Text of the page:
If you do just one exercise for a week and then switch movements, you barely keep any gains you made from that movement. But if you wait 1 year to change exercises (or never do), then your gains from that exercise slow down significantly. Known as “training staleness,” your body develops a resistance to adaptations from a movement it is more than used to, and a change to the movement can make a big difference in elevating your gain rates. Of course, the new movement will eventually lose novelty and also become a poor stimulator of hypertrophy, so that it must also be deleted from the program and replaced with another move. What that results in is that every 2-4 months, you should be rotating in some moves and replacing the old ones with them. So to answer a first possibility of “why this exercises and not that one;” it’s because that one got old and this one is new!

Fatigue Management

Especially when you’re pushing other muscle groups in your program super hard, total fatigue from your whole program can be an issue. And even locally, supporting muscles (such as the lower back in leg training) can be so beat up that less fatiguing additions to volume are needed after the heavy hitters have been used. So if you see someone doing leg presses or lunges instead of squats or after squats (instead of just… more squats), this might be a big reason.

Injury Avoidance

Some individuals are ok with trading off a bit less hypertrophy for less injury risk, especially at certain times. For example, during the depleted times of contest prep, many bodybuilders will opt for less force-productive movements and go for more isolation or machine work just so that they can avoid getting hurt at the critical (and more injury-prone) pre-competition time. Nothing wrong with this, so long as they are aware of the tradeoff.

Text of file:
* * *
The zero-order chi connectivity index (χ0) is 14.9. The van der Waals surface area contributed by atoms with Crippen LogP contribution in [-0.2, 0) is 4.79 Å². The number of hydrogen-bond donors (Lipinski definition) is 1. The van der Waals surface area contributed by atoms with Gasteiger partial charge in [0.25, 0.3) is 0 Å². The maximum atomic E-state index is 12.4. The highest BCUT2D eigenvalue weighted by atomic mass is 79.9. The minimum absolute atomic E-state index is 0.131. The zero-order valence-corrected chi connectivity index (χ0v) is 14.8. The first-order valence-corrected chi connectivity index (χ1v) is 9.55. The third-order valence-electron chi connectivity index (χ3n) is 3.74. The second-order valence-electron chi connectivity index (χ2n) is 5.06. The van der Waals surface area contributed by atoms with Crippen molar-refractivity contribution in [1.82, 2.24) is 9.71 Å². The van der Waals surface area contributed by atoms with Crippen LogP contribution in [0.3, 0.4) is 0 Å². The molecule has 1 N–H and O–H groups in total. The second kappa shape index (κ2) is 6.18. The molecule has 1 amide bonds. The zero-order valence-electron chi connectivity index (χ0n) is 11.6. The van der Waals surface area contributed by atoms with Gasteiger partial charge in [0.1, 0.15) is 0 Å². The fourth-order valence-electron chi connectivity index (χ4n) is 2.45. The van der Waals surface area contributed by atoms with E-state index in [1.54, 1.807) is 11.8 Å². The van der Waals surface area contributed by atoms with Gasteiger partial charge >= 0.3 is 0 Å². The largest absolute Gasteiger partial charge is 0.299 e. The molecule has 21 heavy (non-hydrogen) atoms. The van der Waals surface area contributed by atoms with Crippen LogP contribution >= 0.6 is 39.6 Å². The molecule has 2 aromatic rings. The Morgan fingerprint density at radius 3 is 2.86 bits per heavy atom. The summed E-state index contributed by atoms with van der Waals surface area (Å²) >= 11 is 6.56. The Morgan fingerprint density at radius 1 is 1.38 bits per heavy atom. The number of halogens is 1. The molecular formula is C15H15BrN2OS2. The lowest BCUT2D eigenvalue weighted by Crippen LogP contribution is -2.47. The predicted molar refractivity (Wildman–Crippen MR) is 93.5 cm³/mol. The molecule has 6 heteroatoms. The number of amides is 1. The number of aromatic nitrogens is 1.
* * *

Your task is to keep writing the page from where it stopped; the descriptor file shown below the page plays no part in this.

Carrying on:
Injury Management

If you’re recovering from some bumps and bruises, some exercises might simply work around those hurt areas better and allow you to train as hard as possible without aggravating the area. For example, machine chest work might be better suited for someone who’s healing from a shoulder issue that is overly taxed if too much stability effort is required (such as with barbell or dumbbell presses). It’s not that the machine work is “better,” it’s that it’s better for stimulating without further hurting, allowing for a return to barbell and dumbbell work once a full recovery has been made.

Special Targeting (Strategic Variation)

Sometimes you choose a different exercise because it targets a different part of a muscle that even a generally better one does not. You’re strategically choosing to use it to bring up a needed area so that you can be better overall. Are cable crossovers better than dumbbell flyes? Unlikely. But can they perhaps tax the parts of the muscle closer to the middle of the chest better? Yes. Thus they are not “better” than dumbbell flyes and for overall pec hypertrophy, probably worse, but they are better for something specific that you might be trying to accomplish during your current training phase.

Phase Potentiation

You might be using some exercises to allow future exercises to give you more bang for your buck. By improving your quad strength in smith machine feet-forward squats and not being as limited by your lower back or posterior chain, you might be able to make better use of free squats later and grow your posterior chain more with them without your quads always being a limiting factor.

Personal Preference/Concordance

Some exercises just fit your body type better. They hit the muscles you want without causing as much joint pain as others. For other people, other moves might be much better instead. Just make sure the exercises is WORKING for you, and isn’t just one you’re good at or feels comfy but isn’t challenging you.

So next time you see a video and ask yourself “why is he/she doing that exercise instead of another exercise?,” check back with this blog post! And remember, there is no BEST exercise for every situation!